‘The Story of an Hour” by Kate Chopin symbolizes a negative sight of marriage by presenting the reader with a lady who is ecstatic by the death of her husband. This is articulated via the language used to describe Louise’s emotions as she vacillates between lack of sensation and tremendous happiness at her newfound independence.
The narrator recounts what she views in straightforward prose, but when describing her feelings, the words are lively and authoritative. This implies that Louise has a profound inner-life with no links with the exterior world of her husband or pals. This is further shown by the fact that she locks up herself in her room to ascertain her feelings, which is significant. The world exterior to her bedroom is less depicted, but the world in her mind is vibrant and, well detailed.
The fact that she passes away of basic “heart disease”, which the doctors believe was as a result of her excitement of seeing her husband, is figurative of the “malady” of marriage. Much like a burden, she cannot feel relieved unless the cause, her husband, is absent. It pains her heart in contrast to any other part of her body, indicating that her despair from this symbolic illness curtails from inside her, not anything exterior. It is obvious that her husband cherished her, but she does not have feelings of love in response.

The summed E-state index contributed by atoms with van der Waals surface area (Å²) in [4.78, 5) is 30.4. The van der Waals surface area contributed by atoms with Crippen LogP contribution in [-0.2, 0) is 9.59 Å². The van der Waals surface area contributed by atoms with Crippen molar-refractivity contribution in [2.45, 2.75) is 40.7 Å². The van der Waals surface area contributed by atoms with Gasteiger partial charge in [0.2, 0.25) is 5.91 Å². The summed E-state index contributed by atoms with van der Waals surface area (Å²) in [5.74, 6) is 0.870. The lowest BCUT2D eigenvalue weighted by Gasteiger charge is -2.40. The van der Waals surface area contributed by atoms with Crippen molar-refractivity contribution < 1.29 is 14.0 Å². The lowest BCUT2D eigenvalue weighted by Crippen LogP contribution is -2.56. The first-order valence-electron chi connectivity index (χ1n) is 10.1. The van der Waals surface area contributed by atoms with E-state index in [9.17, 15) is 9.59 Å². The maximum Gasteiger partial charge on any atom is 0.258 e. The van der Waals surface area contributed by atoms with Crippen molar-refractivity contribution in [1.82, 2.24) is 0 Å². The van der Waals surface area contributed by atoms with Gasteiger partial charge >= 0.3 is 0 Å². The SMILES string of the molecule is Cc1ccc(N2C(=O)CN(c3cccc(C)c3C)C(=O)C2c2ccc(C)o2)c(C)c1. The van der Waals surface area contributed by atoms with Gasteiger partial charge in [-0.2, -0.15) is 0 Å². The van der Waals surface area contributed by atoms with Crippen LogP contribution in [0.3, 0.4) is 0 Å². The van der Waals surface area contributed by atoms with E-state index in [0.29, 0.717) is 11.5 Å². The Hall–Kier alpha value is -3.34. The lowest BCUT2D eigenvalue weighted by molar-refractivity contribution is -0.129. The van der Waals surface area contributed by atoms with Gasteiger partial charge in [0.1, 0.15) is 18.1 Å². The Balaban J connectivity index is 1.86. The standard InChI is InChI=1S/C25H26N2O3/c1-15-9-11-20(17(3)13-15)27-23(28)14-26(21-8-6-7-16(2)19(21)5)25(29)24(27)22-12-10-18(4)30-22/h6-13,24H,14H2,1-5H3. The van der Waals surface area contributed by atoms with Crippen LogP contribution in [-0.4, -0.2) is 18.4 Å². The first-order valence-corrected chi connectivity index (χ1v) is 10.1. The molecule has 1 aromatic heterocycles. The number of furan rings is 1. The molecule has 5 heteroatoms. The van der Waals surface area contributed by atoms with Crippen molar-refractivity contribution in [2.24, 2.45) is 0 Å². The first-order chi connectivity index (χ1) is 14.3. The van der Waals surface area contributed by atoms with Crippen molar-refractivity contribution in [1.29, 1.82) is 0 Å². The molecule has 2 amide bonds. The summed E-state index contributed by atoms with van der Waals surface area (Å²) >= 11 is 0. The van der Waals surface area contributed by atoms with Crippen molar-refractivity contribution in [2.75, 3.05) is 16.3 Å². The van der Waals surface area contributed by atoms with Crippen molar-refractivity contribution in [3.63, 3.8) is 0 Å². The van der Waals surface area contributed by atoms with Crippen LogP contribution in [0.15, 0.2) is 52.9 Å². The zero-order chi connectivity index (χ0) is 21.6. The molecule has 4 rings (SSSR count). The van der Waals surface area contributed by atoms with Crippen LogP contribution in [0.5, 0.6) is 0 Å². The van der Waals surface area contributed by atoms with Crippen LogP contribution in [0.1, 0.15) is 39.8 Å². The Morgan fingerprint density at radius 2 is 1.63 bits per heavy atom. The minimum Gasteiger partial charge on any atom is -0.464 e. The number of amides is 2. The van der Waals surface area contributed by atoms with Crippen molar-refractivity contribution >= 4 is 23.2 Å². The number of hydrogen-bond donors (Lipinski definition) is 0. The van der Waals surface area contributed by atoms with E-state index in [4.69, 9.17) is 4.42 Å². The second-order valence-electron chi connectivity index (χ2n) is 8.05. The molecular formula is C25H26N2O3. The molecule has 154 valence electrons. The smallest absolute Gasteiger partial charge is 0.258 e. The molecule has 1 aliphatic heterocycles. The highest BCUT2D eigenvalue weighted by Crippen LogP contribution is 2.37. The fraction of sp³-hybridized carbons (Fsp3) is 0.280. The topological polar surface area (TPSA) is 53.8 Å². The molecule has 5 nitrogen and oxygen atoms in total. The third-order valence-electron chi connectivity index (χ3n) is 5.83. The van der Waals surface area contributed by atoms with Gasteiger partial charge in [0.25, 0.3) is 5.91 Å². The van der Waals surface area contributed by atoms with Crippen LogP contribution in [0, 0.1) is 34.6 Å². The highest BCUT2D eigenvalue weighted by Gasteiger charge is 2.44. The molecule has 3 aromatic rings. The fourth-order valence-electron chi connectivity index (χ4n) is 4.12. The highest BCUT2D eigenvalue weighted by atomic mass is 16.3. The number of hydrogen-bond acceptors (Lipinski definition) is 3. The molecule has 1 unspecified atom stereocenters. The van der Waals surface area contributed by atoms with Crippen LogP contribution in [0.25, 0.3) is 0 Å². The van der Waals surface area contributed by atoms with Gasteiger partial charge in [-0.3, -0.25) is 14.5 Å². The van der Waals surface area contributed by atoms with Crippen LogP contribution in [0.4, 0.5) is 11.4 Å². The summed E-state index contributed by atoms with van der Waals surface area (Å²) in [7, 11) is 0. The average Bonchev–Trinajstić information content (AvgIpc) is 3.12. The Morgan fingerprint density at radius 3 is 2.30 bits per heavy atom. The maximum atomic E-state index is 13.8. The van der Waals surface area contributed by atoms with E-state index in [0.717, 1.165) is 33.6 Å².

Through divergent language and sentence structures to disclose the feelings of Louise, the reader is capable of entering her untamed mind just as easy if each of her thoughts was portrayed in a cataloged list and to ignore the outside world.